Coming from the materialistic country of America, owning objects appears to set social standings, but the value those products have on a person can be self-deteriorating when tested to the extreme. The common phrase comes to mind, "money doesn't buy happiness." Most of the population brushes the phrase of their shoulder because their social-economic standing doesn't allow them to gloat in money anyways; however, owning to much plastic, worthless products can be harmful because of how their peer may view them. No one likes that one friend that talks about all the Apple products their parents bought them last weekend or how they got a Ferrari last weekend for their birthday. Many people value their peers thoughts and therefore it can hurt someone to have too much material. On the opposing side objects can also boost self-esteem. From a homeless man who just received a blanket for the cold winter, or the poor family who was gifted clothing objects can have a positive effect on these people. The social-economic standing affects whether owning objects are positive or negative on one self.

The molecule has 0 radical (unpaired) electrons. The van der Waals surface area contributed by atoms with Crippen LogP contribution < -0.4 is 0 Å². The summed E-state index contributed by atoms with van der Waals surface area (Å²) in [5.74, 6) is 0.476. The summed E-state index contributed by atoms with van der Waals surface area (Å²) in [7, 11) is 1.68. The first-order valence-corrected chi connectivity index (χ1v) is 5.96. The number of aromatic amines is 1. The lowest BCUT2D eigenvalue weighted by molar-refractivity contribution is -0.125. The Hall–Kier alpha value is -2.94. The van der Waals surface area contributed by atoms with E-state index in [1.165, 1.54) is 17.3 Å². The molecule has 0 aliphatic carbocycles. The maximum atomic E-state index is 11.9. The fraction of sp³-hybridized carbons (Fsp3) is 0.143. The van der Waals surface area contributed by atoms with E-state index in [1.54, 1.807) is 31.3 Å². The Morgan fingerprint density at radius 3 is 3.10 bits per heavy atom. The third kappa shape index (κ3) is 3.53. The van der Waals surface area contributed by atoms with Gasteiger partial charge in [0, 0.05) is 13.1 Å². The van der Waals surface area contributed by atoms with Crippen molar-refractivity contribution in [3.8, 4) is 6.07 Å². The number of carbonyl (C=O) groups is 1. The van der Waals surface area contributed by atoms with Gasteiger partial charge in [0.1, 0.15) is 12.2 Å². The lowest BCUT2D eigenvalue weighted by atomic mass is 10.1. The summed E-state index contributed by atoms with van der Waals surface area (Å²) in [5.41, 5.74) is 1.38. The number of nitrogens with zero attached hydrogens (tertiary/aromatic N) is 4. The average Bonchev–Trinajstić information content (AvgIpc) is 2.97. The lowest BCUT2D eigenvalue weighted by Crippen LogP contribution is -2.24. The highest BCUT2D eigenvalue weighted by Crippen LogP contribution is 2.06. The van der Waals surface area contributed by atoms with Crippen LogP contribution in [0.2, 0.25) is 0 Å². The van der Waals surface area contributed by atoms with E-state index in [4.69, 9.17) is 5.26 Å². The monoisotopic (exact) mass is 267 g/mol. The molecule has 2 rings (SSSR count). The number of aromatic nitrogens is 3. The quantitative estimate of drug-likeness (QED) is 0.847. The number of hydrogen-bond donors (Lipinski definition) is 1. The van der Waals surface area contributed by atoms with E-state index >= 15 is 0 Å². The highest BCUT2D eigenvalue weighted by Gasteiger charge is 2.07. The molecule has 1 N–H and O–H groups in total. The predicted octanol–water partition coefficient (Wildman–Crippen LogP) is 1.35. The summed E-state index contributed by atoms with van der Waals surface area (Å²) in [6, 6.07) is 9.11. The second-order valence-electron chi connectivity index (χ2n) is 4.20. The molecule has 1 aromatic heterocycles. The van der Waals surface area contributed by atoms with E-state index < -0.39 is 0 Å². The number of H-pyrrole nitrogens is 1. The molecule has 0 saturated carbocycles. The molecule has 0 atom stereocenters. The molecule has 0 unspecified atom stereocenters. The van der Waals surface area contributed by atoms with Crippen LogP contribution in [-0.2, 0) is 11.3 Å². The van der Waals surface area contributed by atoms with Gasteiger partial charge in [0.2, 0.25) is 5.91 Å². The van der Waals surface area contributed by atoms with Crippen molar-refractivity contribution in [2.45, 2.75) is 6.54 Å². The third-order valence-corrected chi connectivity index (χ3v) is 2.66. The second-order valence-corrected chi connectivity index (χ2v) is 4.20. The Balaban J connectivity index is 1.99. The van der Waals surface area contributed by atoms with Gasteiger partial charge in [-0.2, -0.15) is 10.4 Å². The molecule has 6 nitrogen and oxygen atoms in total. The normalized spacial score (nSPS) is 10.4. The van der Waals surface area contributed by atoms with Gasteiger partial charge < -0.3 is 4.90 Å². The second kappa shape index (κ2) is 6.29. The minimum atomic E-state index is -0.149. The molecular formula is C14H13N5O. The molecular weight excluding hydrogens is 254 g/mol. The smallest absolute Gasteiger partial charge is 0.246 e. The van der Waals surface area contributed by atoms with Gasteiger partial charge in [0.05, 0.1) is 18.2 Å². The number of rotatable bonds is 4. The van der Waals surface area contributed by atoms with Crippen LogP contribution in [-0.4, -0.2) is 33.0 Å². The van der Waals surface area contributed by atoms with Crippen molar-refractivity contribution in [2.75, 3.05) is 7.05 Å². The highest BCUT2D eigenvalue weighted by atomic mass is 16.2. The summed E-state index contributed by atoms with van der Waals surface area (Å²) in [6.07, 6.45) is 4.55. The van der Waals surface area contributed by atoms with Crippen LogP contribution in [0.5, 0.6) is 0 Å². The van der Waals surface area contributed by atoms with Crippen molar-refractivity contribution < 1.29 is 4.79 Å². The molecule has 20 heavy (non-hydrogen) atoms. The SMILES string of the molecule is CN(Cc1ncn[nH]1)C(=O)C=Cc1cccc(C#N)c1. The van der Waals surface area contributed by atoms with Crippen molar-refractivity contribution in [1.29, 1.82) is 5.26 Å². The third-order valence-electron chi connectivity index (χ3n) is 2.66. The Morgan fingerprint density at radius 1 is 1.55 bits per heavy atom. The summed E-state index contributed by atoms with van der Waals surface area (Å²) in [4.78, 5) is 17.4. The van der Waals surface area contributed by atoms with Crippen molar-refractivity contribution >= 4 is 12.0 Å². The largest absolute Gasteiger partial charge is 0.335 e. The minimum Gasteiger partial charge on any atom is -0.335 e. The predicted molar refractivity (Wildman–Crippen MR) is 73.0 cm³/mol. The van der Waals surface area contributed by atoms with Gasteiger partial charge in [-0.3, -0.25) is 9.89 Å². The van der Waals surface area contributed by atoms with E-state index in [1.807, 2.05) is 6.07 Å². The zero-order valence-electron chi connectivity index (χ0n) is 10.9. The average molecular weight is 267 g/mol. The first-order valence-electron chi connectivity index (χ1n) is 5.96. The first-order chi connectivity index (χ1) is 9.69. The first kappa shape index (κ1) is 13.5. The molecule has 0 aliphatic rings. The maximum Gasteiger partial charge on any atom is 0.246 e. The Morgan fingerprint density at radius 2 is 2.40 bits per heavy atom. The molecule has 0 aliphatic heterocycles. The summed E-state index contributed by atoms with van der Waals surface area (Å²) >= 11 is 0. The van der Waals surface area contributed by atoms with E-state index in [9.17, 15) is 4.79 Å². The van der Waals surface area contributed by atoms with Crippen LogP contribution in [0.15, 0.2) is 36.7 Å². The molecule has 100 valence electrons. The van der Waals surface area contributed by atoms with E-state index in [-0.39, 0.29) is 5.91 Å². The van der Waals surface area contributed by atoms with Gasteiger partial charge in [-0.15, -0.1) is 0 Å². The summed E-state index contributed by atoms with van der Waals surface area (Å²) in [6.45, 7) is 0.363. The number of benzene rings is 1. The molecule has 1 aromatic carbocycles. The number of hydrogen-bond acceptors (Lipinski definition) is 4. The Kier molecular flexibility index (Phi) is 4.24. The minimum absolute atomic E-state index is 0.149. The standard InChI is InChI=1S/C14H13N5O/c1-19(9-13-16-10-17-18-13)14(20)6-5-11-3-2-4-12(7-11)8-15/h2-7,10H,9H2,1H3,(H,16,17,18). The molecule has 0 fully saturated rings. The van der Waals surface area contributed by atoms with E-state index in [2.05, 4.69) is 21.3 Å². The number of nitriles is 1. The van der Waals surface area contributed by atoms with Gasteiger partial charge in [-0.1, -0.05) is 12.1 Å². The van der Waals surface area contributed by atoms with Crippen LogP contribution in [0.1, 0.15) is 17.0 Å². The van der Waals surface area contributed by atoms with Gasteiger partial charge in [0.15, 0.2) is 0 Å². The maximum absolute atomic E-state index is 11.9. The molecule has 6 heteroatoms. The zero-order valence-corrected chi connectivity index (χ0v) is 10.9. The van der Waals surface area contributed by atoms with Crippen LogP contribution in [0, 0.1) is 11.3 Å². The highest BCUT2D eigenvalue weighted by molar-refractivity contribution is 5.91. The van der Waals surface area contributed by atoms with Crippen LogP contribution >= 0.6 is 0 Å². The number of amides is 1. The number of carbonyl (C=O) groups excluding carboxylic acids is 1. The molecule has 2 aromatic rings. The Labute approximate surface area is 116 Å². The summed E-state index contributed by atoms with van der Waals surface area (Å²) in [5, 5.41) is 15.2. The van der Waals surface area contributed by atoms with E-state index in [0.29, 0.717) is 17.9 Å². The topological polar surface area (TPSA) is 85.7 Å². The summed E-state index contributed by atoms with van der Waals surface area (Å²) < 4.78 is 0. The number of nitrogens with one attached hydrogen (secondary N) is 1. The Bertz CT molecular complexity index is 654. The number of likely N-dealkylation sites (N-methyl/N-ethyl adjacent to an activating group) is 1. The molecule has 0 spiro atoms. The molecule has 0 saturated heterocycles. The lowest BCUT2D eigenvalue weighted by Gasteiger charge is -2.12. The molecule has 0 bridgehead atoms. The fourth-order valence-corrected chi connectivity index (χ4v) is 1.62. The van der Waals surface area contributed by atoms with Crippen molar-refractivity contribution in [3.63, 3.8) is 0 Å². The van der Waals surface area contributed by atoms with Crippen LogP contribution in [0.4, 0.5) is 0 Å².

Ownership constructs characteristics in the idea of the self-concept. Owning tangible items provide individuals the opportunity of building self respect, responsibility, and values to ones persona. For example, owning a house builds all three of those. How you uphold your living area builds self respect; if your humble abode is clean and tidy you value where you are and what you worked for. One will have responsibilities like chores, bills, and other house hold items that make your house your home. Non tangible items build character as well. If a person possesses skills and believes that they are great at that skill courage and hard work ethics build up; nine times out of ten it will make an individual want to work harder.
The relationship between owning material objects and ones sense of self is no diabolical phenomenon, and should not be treated as such. It is true, however, that people who have lived a prosperous life are bound to develop at least slightly differently than someone who has been deprived of necessities or recreational items, and may not posses as great of an appreciation for them. Or, on the other hand, some who let their tangible objects directly control and reflect their character might not have had a strong sense of identity to begin with, and find comfort in labels or connect with items they can touch and feel. Even if ownership doesn't always reflect "good moral character" as believed by Greek philosopher Aristotle, holding a certain amount of goods and items isn't inherently negative to your moral standing, and shouldn't be frowned upon without prompt.